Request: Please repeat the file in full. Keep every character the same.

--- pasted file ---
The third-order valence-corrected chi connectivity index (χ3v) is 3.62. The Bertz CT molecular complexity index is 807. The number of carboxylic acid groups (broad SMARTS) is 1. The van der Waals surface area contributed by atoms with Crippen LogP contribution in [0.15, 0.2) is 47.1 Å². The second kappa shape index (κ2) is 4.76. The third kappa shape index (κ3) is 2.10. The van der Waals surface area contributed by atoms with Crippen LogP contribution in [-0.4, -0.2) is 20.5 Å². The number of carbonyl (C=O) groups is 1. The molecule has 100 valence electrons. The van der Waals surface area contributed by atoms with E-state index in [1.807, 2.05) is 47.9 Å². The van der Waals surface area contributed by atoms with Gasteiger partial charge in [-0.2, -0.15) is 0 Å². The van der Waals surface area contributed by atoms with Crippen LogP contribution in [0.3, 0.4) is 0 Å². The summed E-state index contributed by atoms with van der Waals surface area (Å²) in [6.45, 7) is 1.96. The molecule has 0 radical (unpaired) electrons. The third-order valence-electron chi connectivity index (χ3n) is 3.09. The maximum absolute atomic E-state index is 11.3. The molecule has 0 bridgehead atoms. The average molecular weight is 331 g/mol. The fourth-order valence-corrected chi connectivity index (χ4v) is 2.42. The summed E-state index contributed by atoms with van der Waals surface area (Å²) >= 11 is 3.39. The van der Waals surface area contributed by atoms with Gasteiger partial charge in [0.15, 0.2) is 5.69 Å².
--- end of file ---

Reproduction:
The third-order valence-corrected chi connectivity index (χ3v) is 3.62. The Bertz CT molecular complexity index is 807. The number of carboxylic acid groups (broad SMARTS) is 1. The van der Waals surface area contributed by atoms with Crippen LogP contribution in [0.15, 0.2) is 47.1 Å². The second kappa shape index (κ2) is 4.76. The third kappa shape index (κ3) is 2.10. The van der Waals surface area contributed by atoms with Crippen LogP contribution in [-0.4, -0.2) is 20.5 Å². The number of carbonyl (C=O) groups is 1. The molecule has 100 valence electrons. The van der Waals surface area contributed by atoms with E-state index in [1.807, 2.05) is 47.9 Å². The van der Waals surface area contributed by atoms with Gasteiger partial charge in [-0.2, -0.15) is 0 Å². The van der Waals surface area contributed by atoms with Crippen LogP contribution in [0.3, 0.4) is 0 Å². The summed E-state index contributed by atoms with van der Waals surface area (Å²) in [6.45, 7) is 1.96. The molecule has 0 radical (unpaired) electrons. The third-order valence-electron chi connectivity index (χ3n) is 3.09. The maximum absolute atomic E-state index is 11.3. The molecule has 0 bridgehead atoms. The average molecular weight is 331 g/mol. The fourth-order valence-corrected chi connectivity index (χ4v) is 2.42. The summed E-state index contributed by atoms with van der Waals surface area (Å²) >= 11 is 3.39. The van der Waals surface area contributed by atoms with Gasteiger partial charge in [0.15, 0.2) is 5.69 Å².